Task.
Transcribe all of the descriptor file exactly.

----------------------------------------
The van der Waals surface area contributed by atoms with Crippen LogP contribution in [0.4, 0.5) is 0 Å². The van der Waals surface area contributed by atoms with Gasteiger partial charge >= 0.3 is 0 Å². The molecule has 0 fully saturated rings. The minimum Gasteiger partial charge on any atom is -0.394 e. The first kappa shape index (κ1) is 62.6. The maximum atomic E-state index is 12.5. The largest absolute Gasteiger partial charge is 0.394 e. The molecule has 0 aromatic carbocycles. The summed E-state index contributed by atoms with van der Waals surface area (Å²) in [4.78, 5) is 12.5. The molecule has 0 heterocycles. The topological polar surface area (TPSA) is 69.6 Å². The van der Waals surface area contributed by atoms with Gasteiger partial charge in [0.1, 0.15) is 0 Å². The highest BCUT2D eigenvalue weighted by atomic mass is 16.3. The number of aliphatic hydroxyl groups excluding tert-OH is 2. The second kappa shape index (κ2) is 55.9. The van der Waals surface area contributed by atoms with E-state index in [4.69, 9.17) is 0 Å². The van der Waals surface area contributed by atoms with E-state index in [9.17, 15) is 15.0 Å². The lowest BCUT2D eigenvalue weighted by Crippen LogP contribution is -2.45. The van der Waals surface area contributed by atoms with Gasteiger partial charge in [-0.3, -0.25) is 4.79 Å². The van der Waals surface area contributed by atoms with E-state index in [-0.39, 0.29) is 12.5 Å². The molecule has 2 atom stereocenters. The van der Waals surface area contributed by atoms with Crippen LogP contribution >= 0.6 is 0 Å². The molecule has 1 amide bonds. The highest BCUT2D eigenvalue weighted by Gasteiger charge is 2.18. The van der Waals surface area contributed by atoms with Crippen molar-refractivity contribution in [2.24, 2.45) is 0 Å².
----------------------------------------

The van der Waals surface area contributed by atoms with Crippen LogP contribution in [0.4, 0.5) is 0 Å². The van der Waals surface area contributed by atoms with Gasteiger partial charge >= 0.3 is 0 Å². The molecule has 0 fully saturated rings. The minimum Gasteiger partial charge on any atom is -0.394 e. The first kappa shape index (κ1) is 62.6. The maximum atomic E-state index is 12.5. The largest absolute Gasteiger partial charge is 0.394 e. The molecule has 0 aromatic carbocycles. The summed E-state index contributed by atoms with van der Waals surface area (Å²) in [4.78, 5) is 12.5. The molecule has 0 heterocycles. The topological polar surface area (TPSA) is 69.6 Å². The van der Waals surface area contributed by atoms with Gasteiger partial charge in [0.1, 0.15) is 0 Å². The highest BCUT2D eigenvalue weighted by atomic mass is 16.3. The number of aliphatic hydroxyl groups excluding tert-OH is 2. The second kappa shape index (κ2) is 55.9. The van der Waals surface area contributed by atoms with E-state index in [4.69, 9.17) is 0 Å². The van der Waals surface area contributed by atoms with E-state index in [9.17, 15) is 15.0 Å². The lowest BCUT2D eigenvalue weighted by Crippen LogP contribution is -2.45. The van der Waals surface area contributed by atoms with Gasteiger partial charge in [-0.3, -0.25) is 4.79 Å². The van der Waals surface area contributed by atoms with E-state index in [-0.39, 0.29) is 12.5 Å². The molecule has 2 atom stereocenters. The van der Waals surface area contributed by atoms with Crippen LogP contribution >= 0.6 is 0 Å². The molecule has 1 amide bonds. The highest BCUT2D eigenvalue weighted by Gasteiger charge is 2.18. The van der Waals surface area contributed by atoms with Crippen molar-refractivity contribution in [2.24, 2.45) is 0 Å².